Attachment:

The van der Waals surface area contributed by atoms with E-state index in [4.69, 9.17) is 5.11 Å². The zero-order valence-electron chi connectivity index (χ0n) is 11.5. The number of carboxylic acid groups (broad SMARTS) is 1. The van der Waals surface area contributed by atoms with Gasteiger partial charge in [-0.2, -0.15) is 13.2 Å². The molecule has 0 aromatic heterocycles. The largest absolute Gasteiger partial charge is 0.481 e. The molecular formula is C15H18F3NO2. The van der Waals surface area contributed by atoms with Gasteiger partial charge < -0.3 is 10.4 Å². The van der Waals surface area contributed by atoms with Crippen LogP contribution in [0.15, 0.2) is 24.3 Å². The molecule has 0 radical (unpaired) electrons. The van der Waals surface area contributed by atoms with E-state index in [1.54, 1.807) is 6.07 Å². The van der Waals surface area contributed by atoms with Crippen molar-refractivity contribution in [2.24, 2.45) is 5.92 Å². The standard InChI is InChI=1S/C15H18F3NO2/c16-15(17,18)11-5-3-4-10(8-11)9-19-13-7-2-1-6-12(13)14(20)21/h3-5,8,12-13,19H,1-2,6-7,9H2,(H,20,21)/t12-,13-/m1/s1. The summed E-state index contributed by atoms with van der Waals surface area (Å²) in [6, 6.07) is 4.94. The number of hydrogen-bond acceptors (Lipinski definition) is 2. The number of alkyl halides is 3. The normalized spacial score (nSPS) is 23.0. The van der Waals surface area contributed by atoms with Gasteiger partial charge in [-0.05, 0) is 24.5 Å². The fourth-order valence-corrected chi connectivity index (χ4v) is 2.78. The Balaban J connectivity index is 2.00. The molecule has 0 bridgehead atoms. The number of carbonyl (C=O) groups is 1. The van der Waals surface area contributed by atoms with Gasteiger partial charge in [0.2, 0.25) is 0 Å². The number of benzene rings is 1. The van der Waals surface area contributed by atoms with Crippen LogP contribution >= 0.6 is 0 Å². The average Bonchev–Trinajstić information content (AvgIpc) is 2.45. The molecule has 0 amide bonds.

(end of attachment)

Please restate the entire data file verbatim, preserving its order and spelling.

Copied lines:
The van der Waals surface area contributed by atoms with E-state index in [4.69, 9.17) is 5.11 Å². The zero-order valence-electron chi connectivity index (χ0n) is 11.5. The number of carboxylic acid groups (broad SMARTS) is 1. The van der Waals surface area contributed by atoms with Gasteiger partial charge in [-0.2, -0.15) is 13.2 Å². The molecule has 0 aromatic heterocycles. The largest absolute Gasteiger partial charge is 0.481 e. The molecular formula is C15H18F3NO2. The van der Waals surface area contributed by atoms with Gasteiger partial charge < -0.3 is 10.4 Å². The van der Waals surface area contributed by atoms with Crippen LogP contribution in [0.15, 0.2) is 24.3 Å². The molecule has 0 radical (unpaired) electrons. The van der Waals surface area contributed by atoms with E-state index in [1.54, 1.807) is 6.07 Å². The van der Waals surface area contributed by atoms with Crippen molar-refractivity contribution in [2.24, 2.45) is 5.92 Å². The standard InChI is InChI=1S/C15H18F3NO2/c16-15(17,18)11-5-3-4-10(8-11)9-19-13-7-2-1-6-12(13)14(20)21/h3-5,8,12-13,19H,1-2,6-7,9H2,(H,20,21)/t12-,13-/m1/s1. The summed E-state index contributed by atoms with van der Waals surface area (Å²) in [6, 6.07) is 4.94. The number of hydrogen-bond acceptors (Lipinski definition) is 2. The number of alkyl halides is 3. The normalized spacial score (nSPS) is 23.0. The van der Waals surface area contributed by atoms with Gasteiger partial charge in [-0.05, 0) is 24.5 Å². The fourth-order valence-corrected chi connectivity index (χ4v) is 2.78. The Balaban J connectivity index is 2.00. The molecule has 0 bridgehead atoms. The number of carbonyl (C=O) groups is 1. The van der Waals surface area contributed by atoms with Gasteiger partial charge in [0.2, 0.25) is 0 Å². The number of benzene rings is 1. The van der Waals surface area contributed by atoms with Crippen LogP contribution >= 0.6 is 0 Å². The average Bonchev–Trinajstić information content (AvgIpc) is 2.45. The molecule has 0 amide bonds.